How one fabricator transformed its high-product-mix assembly
April 30, 2013
Coordinating fabrication, welding, assembly, and painting within a high-mix, low-volume environment is neither new nor easy. The effort at one such fabricator demonstrates the commitment required, tools applied, lessons learned, and benefits realized when adopting cellularized flow manufacturing in a traditional, departmentalized organization.
After having spent the past 20 years serving as a lean contract consultant to organizations such as Nike, Lockheed Martin, Alberta Canada’s Ministry of Human Services, and a few hundred precision sheet metal and machine shops, I sometimes think I’ve seen it all. But once in a while I come across a company of unique character and culture, and I’m reminded that there truly are new things under the sun.
VSR Industries is just a stone’s throw from the Las Vegas strip. In 2008 the company wanted help cellularizing a formerly departmentalized process related to one of its best-selling products—metal slot machine bases for the gaming industry. If you have ever walked into a casino, you might think that the 6-foot-tall slot machines are rather large. In truth, the rather diminutive machines sit perched upon bases that can be 15 to 20 inches high, 18 to 34 in. wide, and of various depths.
Each hospitality management team attempts to provide their guests with a new and unique entertainment experience, and the slot machine base plays a subtle but important role. Customers can choose from different facades and trim, including a variety of bull nose and footrest styles. This requires potentially endless varieties of shapes, colors, and auxiliary pieces that VSR produces on demand and just-in-time. A new casino opening may call for thousands of new bases to be designed, scheduled, manufactured, assembled, and painted to meet critically choreographed delivery and setup on the gaming floor (see Figure 1).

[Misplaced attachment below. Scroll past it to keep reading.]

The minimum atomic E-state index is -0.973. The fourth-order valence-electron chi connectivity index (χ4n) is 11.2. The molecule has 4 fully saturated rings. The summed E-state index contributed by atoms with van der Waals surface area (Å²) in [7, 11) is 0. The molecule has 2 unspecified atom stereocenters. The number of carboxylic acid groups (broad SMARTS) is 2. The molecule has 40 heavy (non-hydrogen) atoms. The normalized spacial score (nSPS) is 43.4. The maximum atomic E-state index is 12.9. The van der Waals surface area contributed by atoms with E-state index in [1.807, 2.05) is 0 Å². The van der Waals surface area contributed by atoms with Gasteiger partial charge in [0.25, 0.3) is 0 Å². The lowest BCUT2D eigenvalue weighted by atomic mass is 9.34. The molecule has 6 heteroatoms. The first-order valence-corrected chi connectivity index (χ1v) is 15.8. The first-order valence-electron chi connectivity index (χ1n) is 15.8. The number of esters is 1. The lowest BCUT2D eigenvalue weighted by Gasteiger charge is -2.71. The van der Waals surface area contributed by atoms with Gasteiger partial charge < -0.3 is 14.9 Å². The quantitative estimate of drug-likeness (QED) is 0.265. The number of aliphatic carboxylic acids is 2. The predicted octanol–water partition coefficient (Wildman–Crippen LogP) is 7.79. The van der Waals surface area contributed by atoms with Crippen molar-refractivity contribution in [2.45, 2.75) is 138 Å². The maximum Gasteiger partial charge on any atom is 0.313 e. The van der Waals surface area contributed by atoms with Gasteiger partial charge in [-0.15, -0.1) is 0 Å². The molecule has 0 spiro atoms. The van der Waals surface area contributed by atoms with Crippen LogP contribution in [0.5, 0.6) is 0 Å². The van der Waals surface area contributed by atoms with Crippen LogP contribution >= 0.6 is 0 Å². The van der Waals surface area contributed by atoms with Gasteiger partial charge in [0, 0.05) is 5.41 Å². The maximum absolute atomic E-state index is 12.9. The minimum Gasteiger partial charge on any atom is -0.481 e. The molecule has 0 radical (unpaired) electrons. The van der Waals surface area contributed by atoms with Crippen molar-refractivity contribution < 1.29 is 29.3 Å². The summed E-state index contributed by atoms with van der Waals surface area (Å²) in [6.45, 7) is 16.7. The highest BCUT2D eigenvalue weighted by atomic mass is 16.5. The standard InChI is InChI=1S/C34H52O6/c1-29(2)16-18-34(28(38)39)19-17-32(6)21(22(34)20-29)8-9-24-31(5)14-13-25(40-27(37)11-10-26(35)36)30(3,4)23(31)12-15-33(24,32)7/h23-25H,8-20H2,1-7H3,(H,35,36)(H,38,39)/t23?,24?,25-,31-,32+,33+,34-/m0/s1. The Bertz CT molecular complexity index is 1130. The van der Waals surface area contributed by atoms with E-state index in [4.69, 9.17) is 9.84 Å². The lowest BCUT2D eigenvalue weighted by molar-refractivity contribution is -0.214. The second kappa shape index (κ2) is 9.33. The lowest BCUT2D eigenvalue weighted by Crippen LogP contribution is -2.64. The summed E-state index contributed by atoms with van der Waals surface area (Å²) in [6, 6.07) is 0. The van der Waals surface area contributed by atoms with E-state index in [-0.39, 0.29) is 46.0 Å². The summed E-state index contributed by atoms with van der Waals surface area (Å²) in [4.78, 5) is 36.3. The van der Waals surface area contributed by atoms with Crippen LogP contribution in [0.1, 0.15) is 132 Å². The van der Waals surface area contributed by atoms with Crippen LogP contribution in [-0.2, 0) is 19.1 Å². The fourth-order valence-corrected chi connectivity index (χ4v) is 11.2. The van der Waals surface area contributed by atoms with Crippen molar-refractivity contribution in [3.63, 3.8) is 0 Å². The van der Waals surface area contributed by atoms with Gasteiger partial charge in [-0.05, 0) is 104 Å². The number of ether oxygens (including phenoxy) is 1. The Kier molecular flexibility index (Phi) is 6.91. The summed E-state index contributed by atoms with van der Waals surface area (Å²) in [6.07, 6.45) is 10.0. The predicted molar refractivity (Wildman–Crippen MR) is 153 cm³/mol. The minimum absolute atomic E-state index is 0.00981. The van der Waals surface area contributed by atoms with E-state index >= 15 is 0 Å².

VSR’s transformation from batch manufacturing to a paced-and-line, balanced production system has not been without challenges. If your organization is considering moving toward providing small-lot-size, real-time delivery without using a build-to-stock model, then you should find VSR’s story encouraging, enlightening, even inspiring.
VSR had attended improvement workshops organized by Nevada Industry Excellence (NIE), the state’s Manufacturing Extension Partnership, part of the network under the U.S. Department of Commerce’s National Institute of Standards and Technology (NIST) Manufacturing Extension Partnership program. Jeff Englehart, a project manager with NIE, visited the company and, in turn, introduced me to VSR’s management team.
My first experience with the fabricator was related to a setup reduction and line balancing project in its press brake department. The kaizen team also put together a value stream map to prepare for bringing welding and assembly into the manufacturing cell (see Figure 2). At the kaizen report meeting, Colton Vollmann, COO and co-owner of VSR, politely listened to the team’s recommendations, which included the demand for six press brakes.
Vollmann glanced up from his BlackBerry. “You can have four.”